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Frog and the Birdsong by Max Velthuijs
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Frog and the Birdsong

by Max Velthuijs

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Celebrated Dutch children's author and artist Max Velthuijs, who was awarded the Hans Christian Andersen Award for his illustrations, in 2004, returns to the world of his ranine hero in this second installment of his Frog series, originally published as Kikker en het vogeltje. When Frog comes across the still, cold body of a blackbird in the clearing, he isn't sure what to make of it, consulting with his friends Pig (who thinks the bird is asleep) and Duck (who imagines that he is ill), before Hare clears up the mystery, and reveals the truth: the bird has died. Answering Frog's question - "Dead... What's that?" - as best he can, Hare organizes his friends into a burial detail. But although the four companions mourn the loss of the blackbird, with his lovely song, they are still alive, and life is beautiful...

A gentle introduction to the sometimes thorny topic of death, for very young children, Frog and the Birdsong doesn't attempt to offer any definitive answers - death is something that happens to everyone, Hare informs the friends, but that is about as detailed as it gets - concentrating instead on the experiences of those left behind, from their discovery of their loss, through the rituals attached to caring for the dead, and the aftermath of the funeral, in which life (and even joy) reassert themselves. I think this approach provides comfort and reassurance, in an oblique, non-didactic way. When paired with Velthuijs' lovely artwork, the result is a book well worth reading, for young children (and their care-givers) who are confronting mortality for the first time. ( )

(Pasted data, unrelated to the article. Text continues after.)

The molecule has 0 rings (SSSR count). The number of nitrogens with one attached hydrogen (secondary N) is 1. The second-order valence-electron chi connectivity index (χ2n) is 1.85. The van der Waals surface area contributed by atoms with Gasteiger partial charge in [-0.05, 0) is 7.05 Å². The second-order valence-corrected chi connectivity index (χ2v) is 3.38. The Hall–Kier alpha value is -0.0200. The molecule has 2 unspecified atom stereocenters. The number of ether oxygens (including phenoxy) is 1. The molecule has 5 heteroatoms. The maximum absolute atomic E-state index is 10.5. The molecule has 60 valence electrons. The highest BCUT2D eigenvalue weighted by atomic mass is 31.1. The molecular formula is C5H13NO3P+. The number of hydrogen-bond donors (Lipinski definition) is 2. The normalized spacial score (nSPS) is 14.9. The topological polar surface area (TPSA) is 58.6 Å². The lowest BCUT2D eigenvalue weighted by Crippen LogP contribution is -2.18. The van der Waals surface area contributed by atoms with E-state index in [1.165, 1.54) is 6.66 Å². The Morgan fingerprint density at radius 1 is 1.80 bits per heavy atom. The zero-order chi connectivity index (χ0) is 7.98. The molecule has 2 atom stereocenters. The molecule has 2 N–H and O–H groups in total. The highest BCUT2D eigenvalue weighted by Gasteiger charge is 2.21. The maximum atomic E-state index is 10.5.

AbigailAdams26 | Apr 11, 2013 |
Frog finds a dead bird, but he doesn't know what death is, so his friend Hare explains to Frog and the other animals what dead is. The animals remember the lovely song of the blackbird during a funeral service they conduct. ( )
  madhamster | Oct 17, 2008 |
We realised this was about death only when we'd got it home and sat down to read it. But actually, this is a calm, composed and admirably neutral look at dying which is probably worthwhile reading for kids of two or three years.

Best bit is where Hare, when asked "what is death?" points mysteriously skywards without elucidating. ( )
  yarb | Feb 11, 2008 |
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Frog deals with another rite of passage after he finds a dead bird. Friend Pig thinks the bird is asleep, Duck wonders whether it's ill, but Hare explains: "Everything dies." The four bury the bird, remember his lovely song--then go on to a happy afternoon celebrating life. The evening song of another blackbird confirms the message: life goes on. The quiet blend of curiosity, respect, and joy in Velthuijs's text is enhanced by the simplicity of his bright, beautifully designed art.
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After carefully burying a dead blackbird, Frog and his friends realize that though life ends it is still wonderful to be alive.

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